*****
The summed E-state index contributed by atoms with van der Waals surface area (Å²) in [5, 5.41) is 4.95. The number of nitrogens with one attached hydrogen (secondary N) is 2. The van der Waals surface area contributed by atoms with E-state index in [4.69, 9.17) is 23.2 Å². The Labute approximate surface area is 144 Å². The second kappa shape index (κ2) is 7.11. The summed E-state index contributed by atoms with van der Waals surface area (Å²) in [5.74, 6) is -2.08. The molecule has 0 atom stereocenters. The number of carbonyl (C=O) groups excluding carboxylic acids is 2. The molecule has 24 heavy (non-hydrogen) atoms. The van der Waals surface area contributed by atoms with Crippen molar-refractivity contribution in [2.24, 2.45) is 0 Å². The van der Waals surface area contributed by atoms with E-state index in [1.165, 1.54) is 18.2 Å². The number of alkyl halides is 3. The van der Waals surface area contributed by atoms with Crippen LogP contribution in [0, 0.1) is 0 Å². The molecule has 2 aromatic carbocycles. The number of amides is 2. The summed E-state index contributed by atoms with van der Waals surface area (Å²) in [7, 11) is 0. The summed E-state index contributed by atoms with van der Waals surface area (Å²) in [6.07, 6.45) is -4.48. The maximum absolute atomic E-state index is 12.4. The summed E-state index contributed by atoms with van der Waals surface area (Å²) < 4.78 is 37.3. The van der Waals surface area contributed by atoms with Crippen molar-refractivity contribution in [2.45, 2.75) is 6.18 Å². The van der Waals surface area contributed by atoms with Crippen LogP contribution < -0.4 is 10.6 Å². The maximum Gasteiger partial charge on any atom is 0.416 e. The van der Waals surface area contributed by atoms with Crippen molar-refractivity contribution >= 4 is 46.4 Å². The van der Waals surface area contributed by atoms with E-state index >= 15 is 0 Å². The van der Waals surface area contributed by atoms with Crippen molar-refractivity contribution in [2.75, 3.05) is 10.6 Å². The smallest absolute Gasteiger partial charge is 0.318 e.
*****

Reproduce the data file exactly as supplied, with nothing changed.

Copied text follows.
The summed E-state index contributed by atoms with van der Waals surface area (Å²) in [5, 5.41) is 4.95. The number of nitrogens with one attached hydrogen (secondary N) is 2. The van der Waals surface area contributed by atoms with E-state index in [4.69, 9.17) is 23.2 Å². The Labute approximate surface area is 144 Å². The second kappa shape index (κ2) is 7.11. The summed E-state index contributed by atoms with van der Waals surface area (Å²) in [5.74, 6) is -2.08. The molecule has 0 atom stereocenters. The number of carbonyl (C=O) groups excluding carboxylic acids is 2. The molecule has 24 heavy (non-hydrogen) atoms. The van der Waals surface area contributed by atoms with Crippen molar-refractivity contribution in [2.24, 2.45) is 0 Å². The van der Waals surface area contributed by atoms with E-state index in [1.165, 1.54) is 18.2 Å². The number of alkyl halides is 3. The van der Waals surface area contributed by atoms with Crippen LogP contribution in [0, 0.1) is 0 Å². The molecule has 2 aromatic carbocycles. The number of amides is 2. The summed E-state index contributed by atoms with van der Waals surface area (Å²) in [7, 11) is 0. The summed E-state index contributed by atoms with van der Waals surface area (Å²) in [6.07, 6.45) is -4.48. The maximum absolute atomic E-state index is 12.4. The summed E-state index contributed by atoms with van der Waals surface area (Å²) < 4.78 is 37.3. The van der Waals surface area contributed by atoms with Crippen molar-refractivity contribution in [2.45, 2.75) is 6.18 Å². The van der Waals surface area contributed by atoms with Crippen LogP contribution < -0.4 is 10.6 Å². The maximum Gasteiger partial charge on any atom is 0.416 e. The van der Waals surface area contributed by atoms with Crippen molar-refractivity contribution >= 4 is 46.4 Å². The van der Waals surface area contributed by atoms with E-state index >= 15 is 0 Å². The van der Waals surface area contributed by atoms with Crippen molar-refractivity contribution in [2.75, 3.05) is 10.6 Å². The smallest absolute Gasteiger partial charge is 0.318 e.